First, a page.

Human Trafficking Survivor to Share Story at Friends University Sept. 13
In 2005, the U.S. Department of Justice reported that there have been more than 100,000 sex slaves in the United States since 2001.
In 2009, the University of Pennsylvania estimated that nearly 300,000 youth in the United States were at risk of being sexually exploited.
According to the United Nations, there are more than 2.5 million people globally who are forced into labor (including sexual exploitation) at any given time.
But human trafficking is not just something that happens to runaways and immigrants. One survivor is spreading the word that it is something that can happen in any ZIP code.
Theresa Flores, survivor and author of “The Slave Across the Street,” will share her story of trafficking and slavery at 7:30 p.m. Sept. 13 in the Riney Fine Arts Center’s Sebits Auditorium. The event is free and open to the public. Due to the nature of this topic, the presentation may not be appropriate for children under the age of 13.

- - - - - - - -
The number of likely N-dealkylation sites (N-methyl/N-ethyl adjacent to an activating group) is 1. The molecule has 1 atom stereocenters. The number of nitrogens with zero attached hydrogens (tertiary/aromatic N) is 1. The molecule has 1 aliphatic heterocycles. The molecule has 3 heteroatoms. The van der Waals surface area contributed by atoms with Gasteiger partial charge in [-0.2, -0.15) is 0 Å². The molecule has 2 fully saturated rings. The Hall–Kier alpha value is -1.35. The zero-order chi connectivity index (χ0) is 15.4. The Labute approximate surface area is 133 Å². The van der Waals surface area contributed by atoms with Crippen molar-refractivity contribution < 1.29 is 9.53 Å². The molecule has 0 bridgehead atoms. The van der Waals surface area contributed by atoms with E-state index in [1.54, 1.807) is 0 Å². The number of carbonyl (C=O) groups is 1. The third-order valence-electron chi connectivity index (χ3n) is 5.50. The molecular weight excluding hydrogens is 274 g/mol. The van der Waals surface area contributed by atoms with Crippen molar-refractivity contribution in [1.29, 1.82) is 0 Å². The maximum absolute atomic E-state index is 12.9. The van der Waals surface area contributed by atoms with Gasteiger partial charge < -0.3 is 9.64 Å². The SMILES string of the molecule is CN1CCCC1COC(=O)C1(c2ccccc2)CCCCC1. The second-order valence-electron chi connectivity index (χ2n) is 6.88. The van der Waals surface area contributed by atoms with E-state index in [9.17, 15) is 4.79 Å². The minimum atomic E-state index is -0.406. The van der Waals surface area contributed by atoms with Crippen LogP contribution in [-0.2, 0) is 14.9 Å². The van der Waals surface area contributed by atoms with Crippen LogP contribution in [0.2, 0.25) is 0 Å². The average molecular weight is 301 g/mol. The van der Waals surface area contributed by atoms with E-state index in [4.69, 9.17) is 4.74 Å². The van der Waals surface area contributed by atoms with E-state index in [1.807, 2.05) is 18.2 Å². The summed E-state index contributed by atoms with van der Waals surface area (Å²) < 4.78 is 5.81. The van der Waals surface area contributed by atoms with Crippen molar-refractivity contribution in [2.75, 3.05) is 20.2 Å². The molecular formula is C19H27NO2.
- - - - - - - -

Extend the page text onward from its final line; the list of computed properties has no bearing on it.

Flores was only 15 and living in an upper-middle class suburb of Detroit, Mich., when she was drugged, raped and tortured for two long years. Kept in bondage, she was forced to pay an impossible debt. All the while, Flores was living at home, attempting to keep her family safe. She attended school during the day along with her abusers, only to be called into service late each night while her unknowing family slept. Involuntarily caught up in a large criminal ring, Flores endured more as a child than most adults will ever face their entire lives.
“These guys are masters of coercion and trickery,” Flores says on the website TraffickFree.com. “They target the vulnerable and then use threats, manipulation and blackmail to force them into commercial sex and labor while they gain financially. It removes an individual’s freedom to choose, and the victims feel as if they have no other alternative.”
For more information on this event, please contact Friends University’s Student Affairs Office at 316-295-5832. For more information on human trafficking, visit traffickfree.com or contact the Center for Missing and Exploited Children at 1-800-The-Lost.